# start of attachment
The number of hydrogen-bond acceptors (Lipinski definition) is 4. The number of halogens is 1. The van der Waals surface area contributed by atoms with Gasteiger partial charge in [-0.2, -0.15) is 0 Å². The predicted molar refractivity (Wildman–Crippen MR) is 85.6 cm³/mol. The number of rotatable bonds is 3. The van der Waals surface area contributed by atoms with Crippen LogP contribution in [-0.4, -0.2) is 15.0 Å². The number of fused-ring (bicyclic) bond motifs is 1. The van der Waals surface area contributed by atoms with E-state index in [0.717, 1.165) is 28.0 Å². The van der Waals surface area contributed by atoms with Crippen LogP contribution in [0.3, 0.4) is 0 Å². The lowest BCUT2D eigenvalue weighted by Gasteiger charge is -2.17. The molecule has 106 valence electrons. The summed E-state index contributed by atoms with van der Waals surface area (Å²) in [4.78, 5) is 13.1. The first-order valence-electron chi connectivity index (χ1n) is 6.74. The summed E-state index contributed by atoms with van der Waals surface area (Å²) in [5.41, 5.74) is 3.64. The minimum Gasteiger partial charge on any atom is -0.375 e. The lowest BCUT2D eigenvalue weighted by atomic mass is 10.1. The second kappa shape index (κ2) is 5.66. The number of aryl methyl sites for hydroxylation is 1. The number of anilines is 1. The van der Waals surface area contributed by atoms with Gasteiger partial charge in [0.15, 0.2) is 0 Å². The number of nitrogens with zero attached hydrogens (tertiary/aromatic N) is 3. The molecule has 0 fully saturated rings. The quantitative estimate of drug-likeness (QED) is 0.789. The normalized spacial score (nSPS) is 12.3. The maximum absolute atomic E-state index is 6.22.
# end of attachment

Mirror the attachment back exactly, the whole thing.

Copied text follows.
The number of hydrogen-bond acceptors (Lipinski definition) is 4. The number of halogens is 1. The van der Waals surface area contributed by atoms with Gasteiger partial charge in [-0.2, -0.15) is 0 Å². The predicted molar refractivity (Wildman–Crippen MR) is 85.6 cm³/mol. The number of rotatable bonds is 3. The van der Waals surface area contributed by atoms with Crippen LogP contribution in [-0.4, -0.2) is 15.0 Å². The number of fused-ring (bicyclic) bond motifs is 1. The van der Waals surface area contributed by atoms with E-state index in [0.717, 1.165) is 28.0 Å². The van der Waals surface area contributed by atoms with Crippen LogP contribution in [0.3, 0.4) is 0 Å². The lowest BCUT2D eigenvalue weighted by Gasteiger charge is -2.17. The molecule has 106 valence electrons. The summed E-state index contributed by atoms with van der Waals surface area (Å²) in [4.78, 5) is 13.1. The first-order valence-electron chi connectivity index (χ1n) is 6.74. The summed E-state index contributed by atoms with van der Waals surface area (Å²) in [5.41, 5.74) is 3.64. The minimum Gasteiger partial charge on any atom is -0.375 e. The lowest BCUT2D eigenvalue weighted by atomic mass is 10.1. The second kappa shape index (κ2) is 5.66. The number of aryl methyl sites for hydroxylation is 1. The number of anilines is 1. The van der Waals surface area contributed by atoms with Gasteiger partial charge in [0.15, 0.2) is 0 Å². The number of nitrogens with zero attached hydrogens (tertiary/aromatic N) is 3. The molecule has 0 fully saturated rings. The quantitative estimate of drug-likeness (QED) is 0.789. The normalized spacial score (nSPS) is 12.3. The maximum absolute atomic E-state index is 6.22.